It is with the long and idiosyncratic Christian tradition of Ethiopia in mind that one must approach the small exhibition of devotional art at Galerie Mirage. Uniquely for sub-Saharan Africa, Ethiopians were exposed to Christianity just a few decades after the Crucifixion and by 330 AD had officially adopted it as their state religion. As Ethiopia remained the only Christian country south of Egypt for over a millenium, it developed a distinctive style of Christian art and worship different from either its Middle Eastern or European iterations.
In the corner of the boutique hang about twenty delicately-painted wooden icons, depicting various scenes from Ethiopian religious tradition. In one is shown the local saint Gabre Manfus Kidhur, famous for preaching to wild animals. In another, Saint George is portrayed slaying the dragon and rescuing a maiden, Britawit, from its clutches. 'Britawit' means 'girl from Beirut' and hints at Ethiopia's links with Christian communities further afield, a theme also suggested by the resemblance of many of the icons to Coptic and Maronite images from the Levant. Nonetheless, the unusual way in which Ethiopian Christianity developed gives rise to a number of artistic foibles singular to the country and visible here. Most strikingly, Jesus and the disciples are depicted as black, with unusually large, circular eyes. Elsewhere, Roman soldiers are shown in profile. The helpful information sheet accompanying the exhibition explains that ill-intentioned characters are painted in profile, with only one eye showing.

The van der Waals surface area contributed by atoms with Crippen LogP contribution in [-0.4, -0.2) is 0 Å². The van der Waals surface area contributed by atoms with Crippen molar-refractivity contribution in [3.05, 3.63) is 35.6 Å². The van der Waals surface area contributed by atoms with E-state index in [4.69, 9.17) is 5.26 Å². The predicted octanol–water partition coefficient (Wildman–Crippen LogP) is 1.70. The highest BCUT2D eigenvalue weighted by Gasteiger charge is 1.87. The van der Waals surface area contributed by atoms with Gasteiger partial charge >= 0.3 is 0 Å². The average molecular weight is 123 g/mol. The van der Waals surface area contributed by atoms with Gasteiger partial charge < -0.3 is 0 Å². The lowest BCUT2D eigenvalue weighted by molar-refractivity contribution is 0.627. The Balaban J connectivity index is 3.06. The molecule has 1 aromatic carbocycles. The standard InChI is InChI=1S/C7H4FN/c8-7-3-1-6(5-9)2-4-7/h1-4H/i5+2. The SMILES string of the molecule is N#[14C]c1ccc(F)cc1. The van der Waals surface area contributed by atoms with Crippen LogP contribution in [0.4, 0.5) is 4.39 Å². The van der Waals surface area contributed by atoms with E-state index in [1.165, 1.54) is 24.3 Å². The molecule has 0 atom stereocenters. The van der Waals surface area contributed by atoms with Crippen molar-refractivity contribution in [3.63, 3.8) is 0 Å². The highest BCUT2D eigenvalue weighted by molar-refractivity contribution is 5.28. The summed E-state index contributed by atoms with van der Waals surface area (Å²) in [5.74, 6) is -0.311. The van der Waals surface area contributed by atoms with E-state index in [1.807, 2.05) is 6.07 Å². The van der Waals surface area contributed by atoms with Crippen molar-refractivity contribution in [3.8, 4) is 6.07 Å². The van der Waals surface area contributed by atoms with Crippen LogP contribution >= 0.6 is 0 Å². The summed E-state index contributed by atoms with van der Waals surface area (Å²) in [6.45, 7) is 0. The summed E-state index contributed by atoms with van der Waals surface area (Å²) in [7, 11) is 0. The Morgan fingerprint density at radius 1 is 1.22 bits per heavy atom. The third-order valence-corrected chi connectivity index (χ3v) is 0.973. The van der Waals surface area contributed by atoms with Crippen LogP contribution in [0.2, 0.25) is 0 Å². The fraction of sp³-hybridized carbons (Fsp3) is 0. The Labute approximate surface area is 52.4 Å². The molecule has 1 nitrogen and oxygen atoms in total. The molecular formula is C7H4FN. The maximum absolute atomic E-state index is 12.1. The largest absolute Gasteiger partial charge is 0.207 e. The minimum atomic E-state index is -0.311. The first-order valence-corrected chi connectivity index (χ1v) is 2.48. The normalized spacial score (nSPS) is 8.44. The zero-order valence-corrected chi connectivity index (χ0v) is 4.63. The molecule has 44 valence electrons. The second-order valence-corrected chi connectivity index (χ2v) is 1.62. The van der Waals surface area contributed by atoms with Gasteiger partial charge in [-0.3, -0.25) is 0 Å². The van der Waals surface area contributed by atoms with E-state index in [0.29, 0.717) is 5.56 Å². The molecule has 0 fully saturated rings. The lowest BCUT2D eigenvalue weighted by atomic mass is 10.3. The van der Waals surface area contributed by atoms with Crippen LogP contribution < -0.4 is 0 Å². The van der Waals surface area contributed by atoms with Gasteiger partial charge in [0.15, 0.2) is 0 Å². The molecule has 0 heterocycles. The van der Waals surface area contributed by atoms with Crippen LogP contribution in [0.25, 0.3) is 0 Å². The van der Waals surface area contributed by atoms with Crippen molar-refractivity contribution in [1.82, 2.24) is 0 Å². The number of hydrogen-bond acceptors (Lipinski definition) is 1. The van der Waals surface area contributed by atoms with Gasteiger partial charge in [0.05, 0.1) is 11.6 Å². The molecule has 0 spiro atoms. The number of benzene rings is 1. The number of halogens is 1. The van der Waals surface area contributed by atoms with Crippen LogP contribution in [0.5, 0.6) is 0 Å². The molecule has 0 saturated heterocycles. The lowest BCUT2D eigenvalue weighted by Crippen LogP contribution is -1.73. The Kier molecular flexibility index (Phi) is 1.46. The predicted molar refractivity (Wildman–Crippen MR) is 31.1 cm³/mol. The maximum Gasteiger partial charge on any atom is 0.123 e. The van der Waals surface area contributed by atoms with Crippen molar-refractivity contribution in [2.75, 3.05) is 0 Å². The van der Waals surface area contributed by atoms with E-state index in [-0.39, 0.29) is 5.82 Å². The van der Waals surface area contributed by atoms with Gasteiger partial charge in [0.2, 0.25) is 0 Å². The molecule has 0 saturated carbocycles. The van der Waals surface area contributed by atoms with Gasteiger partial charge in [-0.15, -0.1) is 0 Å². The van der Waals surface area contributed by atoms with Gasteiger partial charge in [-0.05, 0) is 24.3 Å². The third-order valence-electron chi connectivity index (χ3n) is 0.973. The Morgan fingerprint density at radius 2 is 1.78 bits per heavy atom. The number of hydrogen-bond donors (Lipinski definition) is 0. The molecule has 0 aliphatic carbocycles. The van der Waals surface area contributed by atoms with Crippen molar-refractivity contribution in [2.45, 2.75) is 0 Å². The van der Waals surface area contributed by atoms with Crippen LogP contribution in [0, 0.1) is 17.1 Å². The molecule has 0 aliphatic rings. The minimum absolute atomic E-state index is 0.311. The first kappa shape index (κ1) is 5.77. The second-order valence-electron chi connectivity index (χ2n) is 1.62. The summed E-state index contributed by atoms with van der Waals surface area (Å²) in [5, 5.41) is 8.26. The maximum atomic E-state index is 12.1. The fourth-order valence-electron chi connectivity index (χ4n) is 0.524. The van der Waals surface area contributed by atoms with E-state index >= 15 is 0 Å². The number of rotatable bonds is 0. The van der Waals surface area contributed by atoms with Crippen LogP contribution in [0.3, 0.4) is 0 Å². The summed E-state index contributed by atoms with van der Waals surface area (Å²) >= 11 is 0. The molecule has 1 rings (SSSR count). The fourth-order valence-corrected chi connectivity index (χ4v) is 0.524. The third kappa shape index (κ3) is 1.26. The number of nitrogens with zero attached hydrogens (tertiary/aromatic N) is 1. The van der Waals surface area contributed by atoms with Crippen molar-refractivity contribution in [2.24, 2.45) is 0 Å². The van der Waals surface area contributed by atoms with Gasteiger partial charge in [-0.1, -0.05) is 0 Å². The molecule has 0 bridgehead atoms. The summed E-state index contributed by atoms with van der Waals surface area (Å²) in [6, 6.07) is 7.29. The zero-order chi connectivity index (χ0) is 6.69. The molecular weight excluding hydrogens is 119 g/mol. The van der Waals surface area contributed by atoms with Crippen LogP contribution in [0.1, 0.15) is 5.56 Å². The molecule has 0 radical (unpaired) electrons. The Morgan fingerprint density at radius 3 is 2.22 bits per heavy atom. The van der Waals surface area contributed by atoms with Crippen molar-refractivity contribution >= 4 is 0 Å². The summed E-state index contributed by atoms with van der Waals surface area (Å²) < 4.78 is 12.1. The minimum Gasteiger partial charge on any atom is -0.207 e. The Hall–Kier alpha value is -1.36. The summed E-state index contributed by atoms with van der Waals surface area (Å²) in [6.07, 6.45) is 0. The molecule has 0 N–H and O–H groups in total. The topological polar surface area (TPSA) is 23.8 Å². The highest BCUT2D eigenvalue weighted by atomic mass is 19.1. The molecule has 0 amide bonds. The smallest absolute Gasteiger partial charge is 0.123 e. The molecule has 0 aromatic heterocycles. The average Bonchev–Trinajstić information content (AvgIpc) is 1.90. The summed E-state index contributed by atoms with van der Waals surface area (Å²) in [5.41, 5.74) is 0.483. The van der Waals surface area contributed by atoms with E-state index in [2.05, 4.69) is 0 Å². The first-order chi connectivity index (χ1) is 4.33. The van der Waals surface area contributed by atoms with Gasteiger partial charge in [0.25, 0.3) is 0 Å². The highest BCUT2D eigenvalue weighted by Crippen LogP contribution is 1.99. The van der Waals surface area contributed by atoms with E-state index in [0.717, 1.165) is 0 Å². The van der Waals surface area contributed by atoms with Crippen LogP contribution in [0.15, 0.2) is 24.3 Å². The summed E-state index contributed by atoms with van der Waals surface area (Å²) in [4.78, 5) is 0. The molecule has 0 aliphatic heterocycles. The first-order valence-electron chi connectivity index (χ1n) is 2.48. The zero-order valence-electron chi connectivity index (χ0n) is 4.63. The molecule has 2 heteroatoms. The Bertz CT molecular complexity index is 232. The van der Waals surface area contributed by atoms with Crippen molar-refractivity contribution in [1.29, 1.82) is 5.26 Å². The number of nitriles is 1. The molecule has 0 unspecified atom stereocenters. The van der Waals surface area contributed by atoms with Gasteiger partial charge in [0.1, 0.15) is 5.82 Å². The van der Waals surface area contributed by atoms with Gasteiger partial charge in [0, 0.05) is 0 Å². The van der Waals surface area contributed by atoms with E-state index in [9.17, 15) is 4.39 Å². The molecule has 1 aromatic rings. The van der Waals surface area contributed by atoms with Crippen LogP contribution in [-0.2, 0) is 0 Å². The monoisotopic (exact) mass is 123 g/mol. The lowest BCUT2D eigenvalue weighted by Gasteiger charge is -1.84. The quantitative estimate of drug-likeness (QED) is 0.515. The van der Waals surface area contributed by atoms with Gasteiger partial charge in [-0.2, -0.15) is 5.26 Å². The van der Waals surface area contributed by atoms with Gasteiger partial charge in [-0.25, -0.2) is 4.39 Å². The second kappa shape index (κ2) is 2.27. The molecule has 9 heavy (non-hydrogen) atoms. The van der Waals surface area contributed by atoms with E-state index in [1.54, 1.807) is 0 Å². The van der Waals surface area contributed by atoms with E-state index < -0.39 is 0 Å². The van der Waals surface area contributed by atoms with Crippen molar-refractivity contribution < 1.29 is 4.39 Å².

Although Ethiopia is a small exhibition (it only takes fifteen minutes or so to browse) the quality of the works on display makes it worth a visit. Apart from the icons - all of which are for sale - one can also view a decent selection of hand-crafted Ethiopian textiles and baskets, as well as Galerie Mirage's regular collection of tasteful arts and crafts. It may be a bit far from the centre of town but if you find yourself craving an escape from the chaos of the Royal Mile do pop in for a look.